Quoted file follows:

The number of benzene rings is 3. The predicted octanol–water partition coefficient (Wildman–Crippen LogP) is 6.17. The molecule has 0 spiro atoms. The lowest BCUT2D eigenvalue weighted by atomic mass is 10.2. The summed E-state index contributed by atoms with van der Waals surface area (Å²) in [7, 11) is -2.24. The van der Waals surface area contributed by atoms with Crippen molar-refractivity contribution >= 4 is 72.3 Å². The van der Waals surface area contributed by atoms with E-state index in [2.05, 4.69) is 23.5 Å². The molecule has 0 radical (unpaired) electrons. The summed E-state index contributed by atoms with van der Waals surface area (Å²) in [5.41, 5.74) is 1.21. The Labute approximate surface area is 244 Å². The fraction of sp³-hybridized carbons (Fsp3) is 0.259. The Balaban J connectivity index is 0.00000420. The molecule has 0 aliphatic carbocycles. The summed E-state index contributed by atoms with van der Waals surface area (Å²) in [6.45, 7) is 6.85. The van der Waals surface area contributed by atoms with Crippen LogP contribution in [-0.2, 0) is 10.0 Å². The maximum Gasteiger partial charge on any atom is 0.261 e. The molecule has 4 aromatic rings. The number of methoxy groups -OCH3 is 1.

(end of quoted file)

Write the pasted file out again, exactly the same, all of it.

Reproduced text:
The number of benzene rings is 3. The predicted octanol–water partition coefficient (Wildman–Crippen LogP) is 6.17. The molecule has 0 spiro atoms. The lowest BCUT2D eigenvalue weighted by atomic mass is 10.2. The summed E-state index contributed by atoms with van der Waals surface area (Å²) in [7, 11) is -2.24. The van der Waals surface area contributed by atoms with Crippen molar-refractivity contribution >= 4 is 72.3 Å². The van der Waals surface area contributed by atoms with E-state index in [2.05, 4.69) is 23.5 Å². The molecule has 0 radical (unpaired) electrons. The summed E-state index contributed by atoms with van der Waals surface area (Å²) in [5.41, 5.74) is 1.21. The Labute approximate surface area is 244 Å². The fraction of sp³-hybridized carbons (Fsp3) is 0.259. The Balaban J connectivity index is 0.00000420. The molecule has 0 aliphatic carbocycles. The summed E-state index contributed by atoms with van der Waals surface area (Å²) in [6.45, 7) is 6.85. The van der Waals surface area contributed by atoms with Crippen LogP contribution in [-0.2, 0) is 10.0 Å². The maximum Gasteiger partial charge on any atom is 0.261 e. The molecule has 4 aromatic rings. The number of methoxy groups -OCH3 is 1.